Lieberman for GOP VP?

Bill Kristol is so enamored of Joe Lieberman’s speeches on fighting the Islamist threat that he’s proposing a wild idea:

What the heck–offer him the vice presidency. (Rudy, you might try State or Defense, since you’ll need a pro-life running mate.) But McCain-Lieberman, Thompson-Lieberman, Romney-Lieberman, Huckabee-Lieberman–those sound like winning tickets to us. It’s true, given the behavior of the congressional Democrats, the GOP nominee might well win with a more conventional running mate. But why settle for a victory if you can have a realignment?

The Corner‘s Peter Wehner enthusiastically agrees.

Given that I have no idea which of the four leading contenders will win the Republican nomination, I wouldn’t hazard a guess as to whom he’ll pick as his running mate. I can say with supreme confidence, however, that it won’t be Joe Lieberman.

The idea, frankly, is baffling. Yes, Lieberman is a foreign policy hawk. He’s probably even a neocon. Even to the extent that out-of-favor agenda is somehow the path to retaining the White House, however, it makes no sense to chose a backup quarterback who would install an entirely different domestic policy game plan were the starter to go out.

Lieberman is a moderate liberal who won the Democratic party’s vice presidential nod in 2000. He became anathema to his old party within a few years almost solely on the single issue of the Iraq War. Why on earth would a conservative Republican want him on the ticket?

It would make far, far more sense to pick a young, up-and-coming Republican governor for the number two spot. Surely, it wouldn’t be hard to find one who shares the nominee’s basic vision on foreign and domestic policy.

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James Joyner
About James Joyner
James Joyner is Professor and Department Head of Security Studies at Marine Corps University's Command and Staff College and a nonresident senior fellow at the Scowcroft Center for Strategy and Security at the Atlantic Council. He's a former Army officer and Desert Storm vet. Views expressed here are his own. Follow James on Twitter @DrJJoyner.

Comments

  1. Someone ought to make Bill Kristol lie down. A few weeks ago he was feeling confident about GOP prospects in 2008. Don’t forget the story about documents that said Sadaam training thousands of terrorists in the days leading up to the Iraq invasion. Where have those documents been seen of late? I think the Bush administration would have produced them long ago.

    Kristol lives in some conservative fantasyland. The sad part is, people pay for and belive his tahe.

  2. Derrick says:

    Someone ought to make Bill Kristol lie down. A few weeks ago he was feeling confident about GOP prospects in 2008.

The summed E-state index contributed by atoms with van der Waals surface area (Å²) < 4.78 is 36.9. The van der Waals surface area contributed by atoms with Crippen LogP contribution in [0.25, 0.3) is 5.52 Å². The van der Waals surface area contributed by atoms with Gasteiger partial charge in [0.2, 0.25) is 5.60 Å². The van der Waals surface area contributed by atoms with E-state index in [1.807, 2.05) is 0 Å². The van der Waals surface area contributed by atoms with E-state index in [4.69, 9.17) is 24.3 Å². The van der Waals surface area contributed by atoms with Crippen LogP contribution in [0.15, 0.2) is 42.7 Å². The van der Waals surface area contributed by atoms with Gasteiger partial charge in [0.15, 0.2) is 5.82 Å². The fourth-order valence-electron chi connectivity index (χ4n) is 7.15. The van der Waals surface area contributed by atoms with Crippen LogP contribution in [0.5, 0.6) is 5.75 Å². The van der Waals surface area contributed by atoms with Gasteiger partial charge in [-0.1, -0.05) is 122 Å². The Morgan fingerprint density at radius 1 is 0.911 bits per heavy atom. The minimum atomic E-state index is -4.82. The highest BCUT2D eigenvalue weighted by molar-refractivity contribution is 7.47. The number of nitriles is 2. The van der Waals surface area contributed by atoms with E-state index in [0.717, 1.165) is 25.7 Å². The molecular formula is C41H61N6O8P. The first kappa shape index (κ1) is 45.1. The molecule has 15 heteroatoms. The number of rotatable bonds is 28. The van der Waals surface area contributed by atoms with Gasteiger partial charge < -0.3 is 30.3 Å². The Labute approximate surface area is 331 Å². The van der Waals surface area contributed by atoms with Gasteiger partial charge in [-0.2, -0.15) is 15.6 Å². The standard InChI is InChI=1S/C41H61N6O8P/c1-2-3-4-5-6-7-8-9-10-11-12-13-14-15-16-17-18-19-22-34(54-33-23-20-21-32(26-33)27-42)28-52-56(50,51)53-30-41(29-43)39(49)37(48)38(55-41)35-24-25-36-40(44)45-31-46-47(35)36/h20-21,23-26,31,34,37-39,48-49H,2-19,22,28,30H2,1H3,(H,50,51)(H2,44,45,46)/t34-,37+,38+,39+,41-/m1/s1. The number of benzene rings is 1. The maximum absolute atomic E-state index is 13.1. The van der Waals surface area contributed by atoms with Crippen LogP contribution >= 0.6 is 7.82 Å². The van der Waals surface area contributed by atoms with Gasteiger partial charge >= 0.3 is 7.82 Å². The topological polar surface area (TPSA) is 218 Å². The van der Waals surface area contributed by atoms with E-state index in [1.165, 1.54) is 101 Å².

Feeling confidant? Kristol sounded like he was willing to wager his first born. He really is kind of a lunatic despite his lofty positions.

    I think Dems would absolutely LOVE to see Lieberman as a VP candidate. Joe did a better job than Lynne Cheney in making Dick look warm & cuddly. And I’m sure his “War all of the time” philosophy would go over real well with the general public.

  3. yetanotherjohn says:

    I suppose there are four groups you need to look at when picking a VP (aside from the issue of the VP replacing you if you get the ultimate pink slip).

    Group 1 is those who will stay home because of the VP pick. They won’t vote for your opponent, but they won’t vote for you. Note that this could be they were going to vote for your opponent, but now go neutral. Most likely this is people who you could have had.

    Group 2 is those who will vote for you because of your VP pick. This is the theory behind the regional or special interest choice of VP.

    Group 3 is those who will not vote for you whomever your VP pick is.

    Group 4 is those who will vote for you whomever your VP pick is.

    You ignore group 3 and 4. You compare the size of group 2 to the group 1 and make your decision.

    Cheney jokes about doing his job on the ticket and delivering Wyoming for Bush. I suspect that when all is said and done, Cheney was a wash in 2000 and 2004. He didn’t add many votes and didn’t lose many votes. The really virulent Cheney haters have BDS such that they wouldn’t have voted for Bush anyway.

    So that was a “safe choice” aka a ‘do no harm’ choice.

    Lieberman would be a poor choice because he wouldn’t add many votes (could he turn CT?) but would likely turn off as many republicans because of Lieberman’s liberal-ness in all but the war.

    The republicans and democrats chose their conventions as ‘offensive’ weapons. Going to places that they don’t normally win but have a chance of turning. I suspect that the VP pick will be the same for the GOP except for Rudy. Rudy will likely pick a combination regional/special interest candidate to shore up the GOP wing while he himself goes after the middle. The rest of the GOP pack would likely do the opposite and pick a candidate who could turn a state (e.g. Wisconsin or Ohio) that would be worthwhile to turn (aka not Wyoming) and doable (e.g. Not Texas or Mass.) CT’s 7 EV isn’t a big enough prize and isn’t ‘doable’ enough to pick Lieberman.

  4. Andy says:

    yetanotherjohn, that is way more thought (and a good post) than Kristol put into this silly idea. I’m pretty sure he started with “Lieberman wants to kill as many brown people as I do,” and left it at that.